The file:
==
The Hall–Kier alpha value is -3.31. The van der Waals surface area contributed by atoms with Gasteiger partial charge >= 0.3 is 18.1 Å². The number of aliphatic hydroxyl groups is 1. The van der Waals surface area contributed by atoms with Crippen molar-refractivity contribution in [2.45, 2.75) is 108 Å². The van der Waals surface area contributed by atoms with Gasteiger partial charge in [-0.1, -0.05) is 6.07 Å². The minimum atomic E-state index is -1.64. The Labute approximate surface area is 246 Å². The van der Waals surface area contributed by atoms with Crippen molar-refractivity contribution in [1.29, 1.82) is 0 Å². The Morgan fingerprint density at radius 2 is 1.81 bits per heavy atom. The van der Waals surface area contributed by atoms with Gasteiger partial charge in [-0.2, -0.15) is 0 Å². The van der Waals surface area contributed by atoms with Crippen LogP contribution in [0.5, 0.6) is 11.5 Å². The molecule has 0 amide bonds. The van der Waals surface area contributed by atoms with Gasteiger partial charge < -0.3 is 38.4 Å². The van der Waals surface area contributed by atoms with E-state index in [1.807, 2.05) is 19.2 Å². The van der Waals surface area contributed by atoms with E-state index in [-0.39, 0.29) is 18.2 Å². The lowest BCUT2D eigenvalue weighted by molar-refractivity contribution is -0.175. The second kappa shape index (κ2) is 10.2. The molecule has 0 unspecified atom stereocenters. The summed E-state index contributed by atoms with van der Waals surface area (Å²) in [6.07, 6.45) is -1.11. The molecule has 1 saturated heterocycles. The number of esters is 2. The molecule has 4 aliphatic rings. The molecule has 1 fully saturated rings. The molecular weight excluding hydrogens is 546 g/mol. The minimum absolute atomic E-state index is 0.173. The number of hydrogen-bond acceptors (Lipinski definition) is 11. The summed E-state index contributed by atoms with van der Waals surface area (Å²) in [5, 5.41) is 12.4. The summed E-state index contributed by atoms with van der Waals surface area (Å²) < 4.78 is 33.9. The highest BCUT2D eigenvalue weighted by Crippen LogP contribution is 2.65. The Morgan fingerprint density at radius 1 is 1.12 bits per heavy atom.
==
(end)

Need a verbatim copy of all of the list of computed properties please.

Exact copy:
The Hall–Kier alpha value is -3.31. The van der Waals surface area contributed by atoms with Gasteiger partial charge >= 0.3 is 18.1 Å². The number of aliphatic hydroxyl groups is 1. The van der Waals surface area contributed by atoms with Crippen molar-refractivity contribution in [2.45, 2.75) is 108 Å². The van der Waals surface area contributed by atoms with Gasteiger partial charge in [-0.1, -0.05) is 6.07 Å². The minimum atomic E-state index is -1.64. The Labute approximate surface area is 246 Å². The van der Waals surface area contributed by atoms with Crippen molar-refractivity contribution in [1.29, 1.82) is 0 Å². The Morgan fingerprint density at radius 2 is 1.81 bits per heavy atom. The van der Waals surface area contributed by atoms with Gasteiger partial charge in [-0.2, -0.15) is 0 Å². The van der Waals surface area contributed by atoms with Crippen LogP contribution in [0.5, 0.6) is 11.5 Å². The molecule has 0 amide bonds. The van der Waals surface area contributed by atoms with Gasteiger partial charge < -0.3 is 38.4 Å². The van der Waals surface area contributed by atoms with E-state index in [1.807, 2.05) is 19.2 Å². The van der Waals surface area contributed by atoms with E-state index in [-0.39, 0.29) is 18.2 Å². The lowest BCUT2D eigenvalue weighted by molar-refractivity contribution is -0.175. The second kappa shape index (κ2) is 10.2. The molecule has 0 unspecified atom stereocenters. The summed E-state index contributed by atoms with van der Waals surface area (Å²) in [6.07, 6.45) is -1.11. The molecule has 1 saturated heterocycles. The number of esters is 2. The molecule has 4 aliphatic rings. The molecule has 1 fully saturated rings. The molecular weight excluding hydrogens is 546 g/mol. The minimum absolute atomic E-state index is 0.173. The number of hydrogen-bond acceptors (Lipinski definition) is 11. The summed E-state index contributed by atoms with van der Waals surface area (Å²) in [5, 5.41) is 12.4. The summed E-state index contributed by atoms with van der Waals surface area (Å²) < 4.78 is 33.9. The highest BCUT2D eigenvalue weighted by Crippen LogP contribution is 2.65. The Morgan fingerprint density at radius 1 is 1.12 bits per heavy atom.